In her first appearance in the Discworld novels, Susan Sto Helit refused to believe she was Death's granddaughter. In later appearances she still attempts to maintain a "normal" life, and insists on being sensible and using logic, often denying her own abilities. Ironically, because she lives on the Discworld, what she thinks of as the "normal world" is actually just as illogical and fantastic as the underlying world of her grandfather.
By Thief of Time, she seems to have accepted her powers, even if she's still irritated at being occasionally tapped by her grandfather for help. As a teacher she uses them to make her students' lessons more...interesting, such as taking them to view ancient battles firsthand. She also, at the end of Thief of Time, takes them to see Nanny Ogg, which, as she says to herself, is the equivalent of two lessons.
There's also Rincewind, an unremarkable wizard whose main ambition in life is to be bored. He's constantly being dragged into dangerous quests to save the world, and he hates every second of it. He's even quite aware of it, but still insists that he wants to go home. When people try to say that he must enjoy it, he retorts that he rather likes being bored, as it generally means no one's trying to harm him. In one book (Sourcery, perhaps) he meets a man who complains about how there's no excitement in his life, and Rincewind greatly envies that man.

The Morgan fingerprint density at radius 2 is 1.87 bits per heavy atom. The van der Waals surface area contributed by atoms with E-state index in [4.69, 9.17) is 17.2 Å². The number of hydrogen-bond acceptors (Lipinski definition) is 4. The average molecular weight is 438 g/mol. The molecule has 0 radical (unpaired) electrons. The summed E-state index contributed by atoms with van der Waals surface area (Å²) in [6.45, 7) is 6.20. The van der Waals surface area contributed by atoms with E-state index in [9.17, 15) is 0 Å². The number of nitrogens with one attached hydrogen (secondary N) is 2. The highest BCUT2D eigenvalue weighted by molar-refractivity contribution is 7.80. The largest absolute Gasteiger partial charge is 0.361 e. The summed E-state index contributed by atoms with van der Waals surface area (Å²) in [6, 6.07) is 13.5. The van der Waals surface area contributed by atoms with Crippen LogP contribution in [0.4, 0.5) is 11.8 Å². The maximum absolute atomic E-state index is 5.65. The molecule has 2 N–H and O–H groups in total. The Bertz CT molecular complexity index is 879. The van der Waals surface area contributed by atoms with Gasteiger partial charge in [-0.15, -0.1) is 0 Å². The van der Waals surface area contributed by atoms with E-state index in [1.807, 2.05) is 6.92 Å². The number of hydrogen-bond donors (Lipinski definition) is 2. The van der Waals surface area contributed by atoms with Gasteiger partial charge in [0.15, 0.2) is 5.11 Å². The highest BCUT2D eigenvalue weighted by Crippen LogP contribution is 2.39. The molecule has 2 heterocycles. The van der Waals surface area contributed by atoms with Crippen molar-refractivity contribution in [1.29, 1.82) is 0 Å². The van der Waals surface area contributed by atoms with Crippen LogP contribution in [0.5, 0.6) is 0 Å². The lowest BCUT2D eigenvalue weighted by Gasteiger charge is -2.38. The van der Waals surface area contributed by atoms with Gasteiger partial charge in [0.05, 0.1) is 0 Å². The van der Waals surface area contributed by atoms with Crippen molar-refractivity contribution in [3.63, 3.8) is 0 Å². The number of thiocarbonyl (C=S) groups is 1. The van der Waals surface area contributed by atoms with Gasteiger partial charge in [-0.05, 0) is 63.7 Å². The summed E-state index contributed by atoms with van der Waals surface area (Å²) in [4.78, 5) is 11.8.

In the short story Flowers for Algernon, the low-IQ protagonist Charlie Gordon undergoes an operation to boost his intelligence, because he wants to be normal (i.e. as smart as those around him). Although the operation is a success, he sadly finds out being a genius isolates him even more from people he thought were his friends.
Charlie: Even a feeble-minded man wants to be like other men.
In The Hobbit, Bilbo gets swept up into an adventure that hobbits usually despise in favor of a quiet life; at the end, he returns to that quiet life and enjoys it, but later on in LOTR Bilbo expresses interest in going on an adventure again. Frodo has a talk with Gandalf expressing this trope, and greatly wishes to go back to a normal hobbit life after reaching Rivendell (which is only the beginning of his journey).
The end of The Return of the King explores this more, possibly somewhat due to Tolkien's own war experiences. The Hobbits return to the Shire, but in the end, Frodo cannot stay due to his lingering injuries and his exposure to the One Ring. Samwise lives an unusually long and successful life as husband, father and Mayor, until eventually, when he is aged and widowed, he follows Frodo and into the West with the Elves. Meriadoc Brandybuck and Peregrin Took, on the other hand, never having been Ringbearers, contentedly live out most of their days in the Shire and die in Middle-earth.
Subverted in Neil Gaiman's Neverwhere, where the protagonist spends most of the book (or series) trying to get back to his normal life, and when he finally succeeds, realizes he doesn't want that any more, and returns to London Below.